What this means is that even more than it is in the advertising business, Facebook is in the surveillance business. Facebook, in fact, is the biggest surveillance-based enterprise in the history of mankind. It knows far, far more about you than the most intrusive government has ever known about its citizens. It’s amazing that people haven’t really understood this about the company. I’ve spent time thinking about Facebook, and the thing I keep coming back to is that its users don’t realise what it is the company does. What Facebook does is watch you, and then use what it knows about you and your behaviour to sell ads. I’m not sure there has ever been a more complete disconnect between what a company says it does – ‘connect’, ‘build communities’ – and the commercial reality.
In this September 2017 article in the Guardian’s Long Read series, Franklin Foer tells us how Facebook wants to advance our individual ‘transparency’. No longer will we be able to have different images for the different groups with which we are involved.
Though Facebook will occasionally talk about the transparency of governments and corporations, what it really wants to advance is the transparency of individuals – or what it has called, at various moments, “radical transparency” or “ultimate transparency”. The theory holds that the sunshine of sharing our intimate details will disinfect the moral mess of our lives. With the looming threat that our embarrassing information will be broadcast, we’ll behave better. And perhaps the ubiquity of incriminating photos and damning revelations will prod us to become more tolerant of one another’s sins. “The days of you having a different image for your work friends or co-workers and for the other people you know are probably coming to an end pretty quickly,” Zuckerberg has said. “Having two identities for yourself is an example of a lack of integrity.”
The point is that Facebook has a strong, paternalistic view on what’s best for you, and it’s trying to transport you there. “To get people to this point where there’s more openness – that’s a big challenge. But I think we’ll do it,” Zuckerberg has said. He has reason to believe that he will achieve that goal. With its size, Facebook has amassed outsized powers. “In a lot of ways Facebook is more like a government than a traditional company,” Zuckerberg has said. “We have this large community of people, and more than other technology companies we’re really setting policies.”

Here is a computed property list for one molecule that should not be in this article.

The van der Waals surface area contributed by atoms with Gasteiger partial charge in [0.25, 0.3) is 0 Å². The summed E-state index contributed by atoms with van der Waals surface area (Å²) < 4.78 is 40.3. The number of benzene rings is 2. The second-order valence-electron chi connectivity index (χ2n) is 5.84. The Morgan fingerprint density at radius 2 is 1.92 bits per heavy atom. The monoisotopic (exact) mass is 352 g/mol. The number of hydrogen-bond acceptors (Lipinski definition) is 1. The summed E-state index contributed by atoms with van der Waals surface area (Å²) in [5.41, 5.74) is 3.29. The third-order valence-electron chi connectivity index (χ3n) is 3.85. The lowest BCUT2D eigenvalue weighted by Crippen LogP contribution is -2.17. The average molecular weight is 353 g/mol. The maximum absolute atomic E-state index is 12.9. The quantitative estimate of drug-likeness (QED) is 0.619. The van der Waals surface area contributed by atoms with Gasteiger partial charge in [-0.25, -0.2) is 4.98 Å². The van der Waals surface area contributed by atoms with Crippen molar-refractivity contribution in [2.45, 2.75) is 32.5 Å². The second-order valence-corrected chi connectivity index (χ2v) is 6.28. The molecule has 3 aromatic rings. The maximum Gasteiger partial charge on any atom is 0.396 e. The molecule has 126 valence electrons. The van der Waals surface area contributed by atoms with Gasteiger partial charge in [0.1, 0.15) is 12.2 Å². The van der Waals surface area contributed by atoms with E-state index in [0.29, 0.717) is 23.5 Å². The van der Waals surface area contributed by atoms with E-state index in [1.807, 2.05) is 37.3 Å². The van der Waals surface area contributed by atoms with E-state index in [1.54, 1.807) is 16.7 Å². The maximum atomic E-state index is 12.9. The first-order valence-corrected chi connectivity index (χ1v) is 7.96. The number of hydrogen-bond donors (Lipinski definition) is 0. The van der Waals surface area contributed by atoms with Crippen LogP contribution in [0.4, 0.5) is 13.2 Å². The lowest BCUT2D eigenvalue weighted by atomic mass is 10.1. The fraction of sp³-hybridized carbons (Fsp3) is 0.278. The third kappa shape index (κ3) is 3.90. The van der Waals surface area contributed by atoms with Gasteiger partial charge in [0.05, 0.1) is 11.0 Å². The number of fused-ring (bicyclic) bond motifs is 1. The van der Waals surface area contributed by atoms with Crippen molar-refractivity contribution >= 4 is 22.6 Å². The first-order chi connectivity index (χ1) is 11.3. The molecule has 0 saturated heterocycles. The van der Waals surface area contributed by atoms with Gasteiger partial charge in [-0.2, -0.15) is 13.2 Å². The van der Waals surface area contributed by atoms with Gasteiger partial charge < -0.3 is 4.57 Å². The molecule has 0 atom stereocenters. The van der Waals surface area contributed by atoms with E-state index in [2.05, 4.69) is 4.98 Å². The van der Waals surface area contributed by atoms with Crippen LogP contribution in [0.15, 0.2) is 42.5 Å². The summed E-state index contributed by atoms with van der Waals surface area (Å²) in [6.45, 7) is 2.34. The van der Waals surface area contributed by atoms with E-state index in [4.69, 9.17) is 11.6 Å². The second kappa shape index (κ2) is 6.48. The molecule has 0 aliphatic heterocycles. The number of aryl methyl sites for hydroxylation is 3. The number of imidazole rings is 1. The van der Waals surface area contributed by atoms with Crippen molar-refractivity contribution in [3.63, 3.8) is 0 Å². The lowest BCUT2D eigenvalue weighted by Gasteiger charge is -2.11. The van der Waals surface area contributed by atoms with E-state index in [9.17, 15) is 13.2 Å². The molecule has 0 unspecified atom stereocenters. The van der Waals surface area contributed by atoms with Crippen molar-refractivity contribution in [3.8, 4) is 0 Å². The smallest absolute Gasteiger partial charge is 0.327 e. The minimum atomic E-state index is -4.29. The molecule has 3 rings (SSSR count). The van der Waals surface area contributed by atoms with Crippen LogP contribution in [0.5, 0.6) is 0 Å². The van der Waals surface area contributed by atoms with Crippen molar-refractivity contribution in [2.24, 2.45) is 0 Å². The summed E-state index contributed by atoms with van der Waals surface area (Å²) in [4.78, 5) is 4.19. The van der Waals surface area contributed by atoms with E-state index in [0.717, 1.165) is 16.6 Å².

There’s no such thing as society, according to the star of this priceless piece of video from 1987. Well done to News Thing and Crying all the Way to the Chip Shop for unearthing it. I wonder what happened to ‘the exciting young guy’ like him, its star?
Reader Larry Marotta has kindly sent me a link to a job currently being advertised working for Police Scotland, thinking I might be impressed with its contents. Indeed I am. The job is for the Head of the force’s new ‘Design Authority’. In case we don’t know what that might be (or why a police force might need one) it is defined as ‘the custodian of the Target Operating Model ensuring alignment to the strategic vision for the organisation taking an end to end view using a business value focused perspective.’ Not surprisingly, the ad has attracted much derision, ably reported here in the Courier and the Sun.
Meanwhile, another Police Scotland recruitment campaign, this time for new police officers, has also been rightly criticised.
It shows a trio of what would once have been called ‘sonsie lasses’, encouraging more women to join the force with the caption ‘These Ladies are more than just Pretty Faces’. This campaign prompted the Daily Record to dub it with a nice piece of alliteration a ‘Female Force Farce’.